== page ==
6. This process will apply for non-index option classes. For index option classes, HOSS will continue to initiate the opening procedure and send the Rotation Notice at a randomly selected time within a number of seconds after 8:30 a.m. unless unusual circumstances exist. See renumbered paragraph (b) of CBOE Rule 6.2B.Back to Citation
7. In the event an underlying security has not opened within a reasonable time after 8:30 a.m. (CT), the proposed text of Rule 6.2B provides that the DPM or LMM, as applicable, acting in option contracts on such security shall report the delay to a Floor Official and an inquiry shall be made to determine the cause of the delay. The opening rotation for option contracts in such security shall be delayed until the underlying security has opened unless two Floor Officials determine that the interest of a fair and orderly market are best served by opening trading in the option contracts. In those classes that initiate the Rotation Notice following both the opening print trade and opening quote, the Exchange anticipates that the underlying print and quote will generally occur within a few seconds of one another, and for the most part within sixty seconds. However, in the particular event where the underlying security of an option class has not opened within a reasonable time after 8:30 a.m. (CT) and the DPM or LMM believes the delay is because the primary market where it has traded (i) has not reported an opening trade in the underlying security (ii) but has disseminated opening quotations and not given an indication of a delayed opening, the DPM or LMM, as applicable, acting in option contracts on such security shall report the delay directly to the Exchange's Help Desk (referred to in the rule text as the “Control Room”) instead of to a Trading Official. Following such a report, or following notification by the Control Room to the DPM or LMM of such an event, the senior official in the Control Room may authorize the initiation of the opening process in the affected class where necessary to ensure a fair and orderly market.Back to Citation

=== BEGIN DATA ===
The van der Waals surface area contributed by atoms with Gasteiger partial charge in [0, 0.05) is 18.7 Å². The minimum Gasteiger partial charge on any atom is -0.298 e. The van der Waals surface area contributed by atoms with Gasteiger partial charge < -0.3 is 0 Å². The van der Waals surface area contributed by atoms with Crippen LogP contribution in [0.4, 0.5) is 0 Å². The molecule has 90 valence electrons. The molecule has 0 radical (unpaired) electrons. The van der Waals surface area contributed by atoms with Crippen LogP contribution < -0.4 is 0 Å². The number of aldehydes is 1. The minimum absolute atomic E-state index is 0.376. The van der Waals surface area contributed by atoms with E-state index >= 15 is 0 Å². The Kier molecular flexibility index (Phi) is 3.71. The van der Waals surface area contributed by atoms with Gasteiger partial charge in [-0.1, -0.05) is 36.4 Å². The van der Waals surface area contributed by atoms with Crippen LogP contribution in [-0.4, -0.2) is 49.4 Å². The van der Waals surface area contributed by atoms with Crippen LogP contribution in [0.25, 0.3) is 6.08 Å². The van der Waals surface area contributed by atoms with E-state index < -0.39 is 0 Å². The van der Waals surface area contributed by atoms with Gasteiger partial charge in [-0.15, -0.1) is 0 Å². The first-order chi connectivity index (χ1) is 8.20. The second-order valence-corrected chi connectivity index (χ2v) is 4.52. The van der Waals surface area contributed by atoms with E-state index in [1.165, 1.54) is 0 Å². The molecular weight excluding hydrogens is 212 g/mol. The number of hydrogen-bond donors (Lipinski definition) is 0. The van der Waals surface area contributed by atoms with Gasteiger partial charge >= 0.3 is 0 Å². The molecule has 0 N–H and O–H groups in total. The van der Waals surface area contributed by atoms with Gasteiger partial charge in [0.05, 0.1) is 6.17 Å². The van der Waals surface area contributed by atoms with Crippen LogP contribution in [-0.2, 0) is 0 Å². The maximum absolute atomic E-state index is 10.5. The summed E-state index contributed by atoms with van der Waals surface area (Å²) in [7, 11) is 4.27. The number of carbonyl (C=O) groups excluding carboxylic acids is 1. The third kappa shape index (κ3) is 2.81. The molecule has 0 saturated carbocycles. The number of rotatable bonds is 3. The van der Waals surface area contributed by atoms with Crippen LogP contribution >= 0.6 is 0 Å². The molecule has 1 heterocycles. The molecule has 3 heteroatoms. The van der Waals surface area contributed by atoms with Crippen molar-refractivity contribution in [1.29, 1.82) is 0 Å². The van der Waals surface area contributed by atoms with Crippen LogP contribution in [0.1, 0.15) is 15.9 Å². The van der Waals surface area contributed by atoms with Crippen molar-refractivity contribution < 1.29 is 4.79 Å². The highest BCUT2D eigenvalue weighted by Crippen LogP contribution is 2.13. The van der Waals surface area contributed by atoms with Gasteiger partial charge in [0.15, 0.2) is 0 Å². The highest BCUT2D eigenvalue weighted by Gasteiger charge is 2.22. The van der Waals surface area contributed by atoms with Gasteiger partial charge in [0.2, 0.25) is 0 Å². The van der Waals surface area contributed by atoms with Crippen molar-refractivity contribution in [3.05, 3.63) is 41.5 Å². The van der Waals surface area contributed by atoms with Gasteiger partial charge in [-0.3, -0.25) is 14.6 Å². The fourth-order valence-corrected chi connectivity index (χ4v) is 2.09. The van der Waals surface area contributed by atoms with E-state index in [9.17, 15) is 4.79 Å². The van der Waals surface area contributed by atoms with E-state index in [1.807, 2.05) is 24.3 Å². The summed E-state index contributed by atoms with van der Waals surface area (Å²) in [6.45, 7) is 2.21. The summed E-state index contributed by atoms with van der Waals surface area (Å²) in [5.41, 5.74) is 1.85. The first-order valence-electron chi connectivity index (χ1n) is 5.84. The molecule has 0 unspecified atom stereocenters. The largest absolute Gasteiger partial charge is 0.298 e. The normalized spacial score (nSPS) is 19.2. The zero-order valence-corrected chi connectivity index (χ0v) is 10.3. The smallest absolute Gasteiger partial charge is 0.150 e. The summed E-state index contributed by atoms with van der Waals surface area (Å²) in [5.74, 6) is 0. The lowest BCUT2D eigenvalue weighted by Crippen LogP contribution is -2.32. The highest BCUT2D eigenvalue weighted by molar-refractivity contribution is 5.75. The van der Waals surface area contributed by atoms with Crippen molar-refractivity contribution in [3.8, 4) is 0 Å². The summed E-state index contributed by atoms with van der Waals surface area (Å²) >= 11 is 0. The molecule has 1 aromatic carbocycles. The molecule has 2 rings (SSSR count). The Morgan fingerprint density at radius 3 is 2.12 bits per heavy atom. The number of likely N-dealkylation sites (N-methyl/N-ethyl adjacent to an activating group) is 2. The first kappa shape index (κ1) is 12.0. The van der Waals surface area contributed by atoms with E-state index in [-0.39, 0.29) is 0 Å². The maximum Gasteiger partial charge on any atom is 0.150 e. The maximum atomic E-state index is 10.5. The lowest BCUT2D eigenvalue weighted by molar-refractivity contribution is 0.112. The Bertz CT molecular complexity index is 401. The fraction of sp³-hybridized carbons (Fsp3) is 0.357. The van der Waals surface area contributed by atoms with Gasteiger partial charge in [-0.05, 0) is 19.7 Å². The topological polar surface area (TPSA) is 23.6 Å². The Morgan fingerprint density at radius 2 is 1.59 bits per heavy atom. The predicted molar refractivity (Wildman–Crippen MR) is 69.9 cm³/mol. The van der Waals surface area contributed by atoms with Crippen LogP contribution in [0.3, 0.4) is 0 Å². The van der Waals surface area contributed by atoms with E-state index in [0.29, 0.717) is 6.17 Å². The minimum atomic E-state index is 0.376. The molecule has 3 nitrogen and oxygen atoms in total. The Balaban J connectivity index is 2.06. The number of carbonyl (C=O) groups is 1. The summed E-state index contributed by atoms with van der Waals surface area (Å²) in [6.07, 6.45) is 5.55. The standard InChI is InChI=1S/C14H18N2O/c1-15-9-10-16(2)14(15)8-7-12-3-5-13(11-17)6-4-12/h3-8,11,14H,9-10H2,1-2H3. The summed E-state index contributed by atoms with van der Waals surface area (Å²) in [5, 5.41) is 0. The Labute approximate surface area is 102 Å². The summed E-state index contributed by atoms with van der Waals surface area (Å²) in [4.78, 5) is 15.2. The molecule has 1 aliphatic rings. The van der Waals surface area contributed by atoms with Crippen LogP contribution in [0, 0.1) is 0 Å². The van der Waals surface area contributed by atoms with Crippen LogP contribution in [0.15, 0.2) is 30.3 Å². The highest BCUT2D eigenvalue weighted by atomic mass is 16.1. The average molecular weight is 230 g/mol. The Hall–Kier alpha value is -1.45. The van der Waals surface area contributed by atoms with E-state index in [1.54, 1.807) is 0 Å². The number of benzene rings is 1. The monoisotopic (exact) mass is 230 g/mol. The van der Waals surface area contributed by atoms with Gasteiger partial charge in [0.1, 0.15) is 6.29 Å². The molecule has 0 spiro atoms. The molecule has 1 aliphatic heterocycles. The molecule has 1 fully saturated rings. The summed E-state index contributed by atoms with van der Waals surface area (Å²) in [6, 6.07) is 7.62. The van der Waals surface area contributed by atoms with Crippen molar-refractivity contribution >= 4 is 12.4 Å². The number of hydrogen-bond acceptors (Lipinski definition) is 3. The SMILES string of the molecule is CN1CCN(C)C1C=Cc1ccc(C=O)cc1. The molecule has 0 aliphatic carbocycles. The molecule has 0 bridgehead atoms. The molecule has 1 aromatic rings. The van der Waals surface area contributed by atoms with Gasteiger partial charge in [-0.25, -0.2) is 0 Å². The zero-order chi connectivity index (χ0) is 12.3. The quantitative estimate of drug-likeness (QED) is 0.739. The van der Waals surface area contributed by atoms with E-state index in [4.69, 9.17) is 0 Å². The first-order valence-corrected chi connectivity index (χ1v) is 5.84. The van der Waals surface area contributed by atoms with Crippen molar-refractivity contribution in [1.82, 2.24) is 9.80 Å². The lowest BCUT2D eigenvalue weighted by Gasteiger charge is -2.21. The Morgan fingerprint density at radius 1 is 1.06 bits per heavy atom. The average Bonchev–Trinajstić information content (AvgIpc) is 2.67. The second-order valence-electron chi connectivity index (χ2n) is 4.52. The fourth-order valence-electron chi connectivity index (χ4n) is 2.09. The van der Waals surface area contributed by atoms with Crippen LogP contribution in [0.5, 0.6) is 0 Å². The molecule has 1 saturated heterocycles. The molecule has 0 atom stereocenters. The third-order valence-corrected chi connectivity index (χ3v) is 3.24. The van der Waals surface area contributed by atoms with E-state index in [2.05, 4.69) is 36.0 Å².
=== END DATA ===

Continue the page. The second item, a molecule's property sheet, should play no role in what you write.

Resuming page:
8. The Lock Interval was described in the rule a brief period during which HOSS established the opening price and during which orders and quotes could be submitted but not included in the opening trade.Back to Citation
9. By way of background, CBOE has four options-related rotation rules: Rule 6.2 defines options trading rotations generally and describes procedures for modification of a rotation that are applicable to all options; Rule 24.13 sets forth particularized procedures relating to trading in index options; Rule 6.2A pertains to the Exchange's Rapid Opening System (“ROS”), which is an automated system for opening and reopening non-Hybrid classes; and Rule 6.2B, as discussed above, pertains to the Exchange's automated system for opening and reopening Hybrid classes.Back to Citation
10. The “unusual circumstances” exception to the general procedure that the series of a class be opened promptly after the primary market opens is carried over from similar language in the Rule 6.2B HOSS rotation procedures. The inclusion of this language in Rule 6.2 is intended to acknowledge that, if unusual conditions or circumstances exist, openings conducted pursuant to that rule may be delayed in the interest of maintaining a fair and orderly market. An unusual circumstance might include, but is not limited to, a market order imbalance or system problems.Back to Citation
11. For example, specific procedures for trading rotations are described in the Interpretations and Policies to Rules 6.2 and 24.13, as well as in Rules 6.2A and 6.2B.Back to Citation
12. See Rules 6.2 and 24.13; see also Securities Exchange Act Release No. 35742 (May 19, 1995), 60 FR 28188 (May 30, 1995) (SR-CBOE-95-04) (order approving changes to certain trading rotation and opening procedures, including changes related to OBO discretion regarding the rotation order and manner).Back to Citation
[FR Doc. E6-22451 Filed 12-29-06; 8:45 am]